by Willa Carroll
The Word Works, 2018
80 pages, $17.00
Review by Maximilian Heinegg
Nerve Chorus (The Word Works, 2018) is an apt title for the startling poems of Willa Carroll. They have nerve. They have the courage to be confessional, addressing her father’s cancer and subsequent passing, and her experience as a survivor of abuse. They are also as sensitive as nerves: hyper-alert, picking up pleasure, pain, and the spectrum between. The aggregate of these sensations can be heard as a chorus, but also a group of dancers, for the way the individual poems move separately, and together, becoming “forces on show / fractures in the chorus.”
The greatest fracture, her father’s cancer, is announced to us by the “chorus in scrubs” in ”Choriambush,“ which asks us to explore “a secret room / inside the song”, “a father’s lungs / confettied with asbestos.” His death (in the later section of poems) is anticipated by her brother, a trauma doctor, working on a “man’s / heart not wanting to stop, until it does.”
However grim, she also details her great affection for her father. In ”Mesothelioma,“ she writes, “Dust clouds followed him home. / I costumed myself in his work clothes” – which reminds me of Roethke’s “My Papa’s Waltz,“ where the child romanticizes a damaged parent. Elsewhere, in the end of ”Lamentation Street,“ “night slips its costume / or my father his body” an image that is as lovely as it is haunting. Her affection for him is clear in the memorable narrative of ‘Dodge & Burn Boston Navy Yard, 1967’ where he takes LSD for “a wild edge to his protest.” Through these poems, she gives us a vivid picture of a complicated man; a man to whom the book is dedicated, but also one she wishes was more of a protector.
In ”Juveniliac” and ”Dear Mentor” she details her victimhood – and, as harrowing as it is, manages to detail the events, allowing the crime itself to damn her abuser, who also abused her mother. Yes, the poems are intense, and profoundly sad, but they are also brave. She gives herself the match to burn his memory (and his power over her), and in ”Mammal vs. Reptile,“ makes sure there’s no question who’s who. Using persona works well for the poet, even if her voice is detectable throughout.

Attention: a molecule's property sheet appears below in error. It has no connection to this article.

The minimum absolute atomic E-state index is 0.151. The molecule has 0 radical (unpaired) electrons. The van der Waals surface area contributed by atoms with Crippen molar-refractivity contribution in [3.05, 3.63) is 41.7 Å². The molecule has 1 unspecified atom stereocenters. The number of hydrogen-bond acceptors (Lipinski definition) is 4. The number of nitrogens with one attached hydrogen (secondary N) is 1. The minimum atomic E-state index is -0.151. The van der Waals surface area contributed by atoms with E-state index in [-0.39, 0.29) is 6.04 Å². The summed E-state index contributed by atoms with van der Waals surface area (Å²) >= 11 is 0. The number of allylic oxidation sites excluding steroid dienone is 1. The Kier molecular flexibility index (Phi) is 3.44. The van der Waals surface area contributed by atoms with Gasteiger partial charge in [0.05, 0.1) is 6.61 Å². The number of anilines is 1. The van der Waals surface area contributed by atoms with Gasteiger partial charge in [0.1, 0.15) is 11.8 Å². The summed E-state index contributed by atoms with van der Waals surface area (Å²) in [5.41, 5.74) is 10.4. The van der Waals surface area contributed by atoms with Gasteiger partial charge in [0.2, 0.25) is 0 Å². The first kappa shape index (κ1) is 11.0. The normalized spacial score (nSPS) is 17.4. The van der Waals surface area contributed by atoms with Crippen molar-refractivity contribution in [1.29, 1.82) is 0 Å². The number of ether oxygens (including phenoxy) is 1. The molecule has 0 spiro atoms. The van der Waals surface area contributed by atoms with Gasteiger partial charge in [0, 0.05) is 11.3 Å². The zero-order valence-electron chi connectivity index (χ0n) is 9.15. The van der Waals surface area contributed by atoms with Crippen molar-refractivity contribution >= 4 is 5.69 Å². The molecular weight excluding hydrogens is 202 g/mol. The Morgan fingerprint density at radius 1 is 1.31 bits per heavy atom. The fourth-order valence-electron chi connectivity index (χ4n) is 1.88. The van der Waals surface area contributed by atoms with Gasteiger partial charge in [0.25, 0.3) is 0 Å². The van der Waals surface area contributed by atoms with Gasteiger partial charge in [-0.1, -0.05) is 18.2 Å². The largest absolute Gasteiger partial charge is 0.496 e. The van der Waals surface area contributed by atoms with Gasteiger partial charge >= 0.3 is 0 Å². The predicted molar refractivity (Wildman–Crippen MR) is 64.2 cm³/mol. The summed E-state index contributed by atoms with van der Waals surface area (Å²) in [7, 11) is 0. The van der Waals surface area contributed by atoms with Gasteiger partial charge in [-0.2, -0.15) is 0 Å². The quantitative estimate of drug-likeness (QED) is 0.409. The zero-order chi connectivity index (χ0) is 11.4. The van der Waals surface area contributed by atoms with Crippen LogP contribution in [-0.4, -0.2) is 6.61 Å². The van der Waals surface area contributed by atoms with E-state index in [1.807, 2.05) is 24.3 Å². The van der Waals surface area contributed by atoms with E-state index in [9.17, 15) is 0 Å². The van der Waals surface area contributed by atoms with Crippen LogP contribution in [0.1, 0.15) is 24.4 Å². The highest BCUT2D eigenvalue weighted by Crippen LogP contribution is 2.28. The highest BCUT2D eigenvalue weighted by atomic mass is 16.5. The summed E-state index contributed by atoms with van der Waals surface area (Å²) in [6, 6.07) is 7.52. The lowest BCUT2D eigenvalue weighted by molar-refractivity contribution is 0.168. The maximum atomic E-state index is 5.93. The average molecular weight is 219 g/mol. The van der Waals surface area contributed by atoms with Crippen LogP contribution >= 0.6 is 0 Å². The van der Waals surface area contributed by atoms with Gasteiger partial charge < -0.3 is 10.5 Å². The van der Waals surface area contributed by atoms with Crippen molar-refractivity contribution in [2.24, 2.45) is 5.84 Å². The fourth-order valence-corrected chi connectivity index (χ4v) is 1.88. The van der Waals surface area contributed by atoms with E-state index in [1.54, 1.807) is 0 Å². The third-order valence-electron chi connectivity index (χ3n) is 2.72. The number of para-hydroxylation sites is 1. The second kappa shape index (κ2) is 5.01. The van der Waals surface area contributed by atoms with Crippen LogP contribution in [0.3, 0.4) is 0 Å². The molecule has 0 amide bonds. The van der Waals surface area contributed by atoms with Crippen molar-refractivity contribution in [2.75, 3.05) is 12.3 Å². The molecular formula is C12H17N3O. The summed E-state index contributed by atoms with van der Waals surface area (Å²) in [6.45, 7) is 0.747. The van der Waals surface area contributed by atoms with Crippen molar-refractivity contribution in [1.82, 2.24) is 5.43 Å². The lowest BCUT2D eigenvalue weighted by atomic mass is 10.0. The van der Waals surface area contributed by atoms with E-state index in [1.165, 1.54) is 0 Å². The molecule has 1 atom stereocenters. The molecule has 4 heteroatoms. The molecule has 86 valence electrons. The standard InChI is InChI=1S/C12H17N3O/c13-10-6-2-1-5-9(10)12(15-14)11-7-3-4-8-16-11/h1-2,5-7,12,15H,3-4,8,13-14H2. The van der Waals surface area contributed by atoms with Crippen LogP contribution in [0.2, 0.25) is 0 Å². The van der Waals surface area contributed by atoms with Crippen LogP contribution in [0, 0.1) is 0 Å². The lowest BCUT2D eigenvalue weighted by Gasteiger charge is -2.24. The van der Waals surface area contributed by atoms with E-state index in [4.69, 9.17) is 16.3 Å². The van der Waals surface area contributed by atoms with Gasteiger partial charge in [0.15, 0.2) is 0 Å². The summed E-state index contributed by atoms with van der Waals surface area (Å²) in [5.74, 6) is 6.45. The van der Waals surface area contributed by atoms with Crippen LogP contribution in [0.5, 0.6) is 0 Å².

In “Role of Girl as Tree,” she reimagines the Greek myth of Daphne, “without the chase,” to eliminate the age-old treatment of the chase as romantic pursuit. After all, no one wants to be chased. In the story, Daphne’s father transforms his daughter into a tree to prevent Apollo’s sexual assault. “My father is not a river god / he cannot assist / The shape shifting is my own trick.” The allegory of the father not being able to protect the daughter is poignant, and echoes earlier poems that suggest she had to do some of the parenting herself. So, in Carroll’s version of the myth, it is the daughter’s response, her response, to “shape-shift”; to choose to become the laurel tree. In this way, she uses the classical tale to address her own sexual trauma, but also to empower herself as the one who chooses the metamorphosis. This use of personae to tell her life’s story works well. Through the masks she chooses to wear as a poet — here Daphne, and elsewhere a wolf, a mammal, sound, or alter-egos from “past lives” — she allows her own story to become nuanced. These masks, often rooted in folk tales or myths, complement the recognizable roles she plays (when writing without the masks): daughter, victim trying to summon strength, lover, and poet.
She tends to romanticize the urban, from her coming-of-age poems about Rochester to her Ginsberg-esque admiring poems of NYC, and as a result, some of the poems come across as the poet using a sort of ethos transference; the city is cool, and by extension, so am I. However, she has a sense of humor about herself (“Cut my cracker-jack-ass”; “pin the tale on the honkey”), and a sense of humor about others (“Yoga with Monica Lewinsky”), where she admits she uses her interaction with Monica when she needs something to talk about at parties. She also paints a portrait of her mother-in-law as a badass, who drinks vodka and not “water because / fish fuck in it.”
The penultimate poem, “Memorabiliac” begins the poet’s farewells – to her past selves as adult, “a flag in the wind”, and the child, “half-orphaned until my father called;” and to him. In the final poem, “Coda,” (which is also the final part of a ballet), she writes:
We are carrion & meteor, our meat
Dressed in fire & diaphanous gas.
How to measure dark matter
amidst bright coordinates of stars?
At the cusp, as breath constricts,
slows— we betroth to zero,
held in a dilating spotlight.
She directs the spotlight of the afterlife toward him, or perhaps her memory of him – but it is also the spotlight she is walking into herself, as the author of a first book. “The spotlight is a mean sun,” she writes in ”No Final Curtain,“ one that leaves nothing to hide behind. But unquestionably Carroll has the courage and talent to stand in it.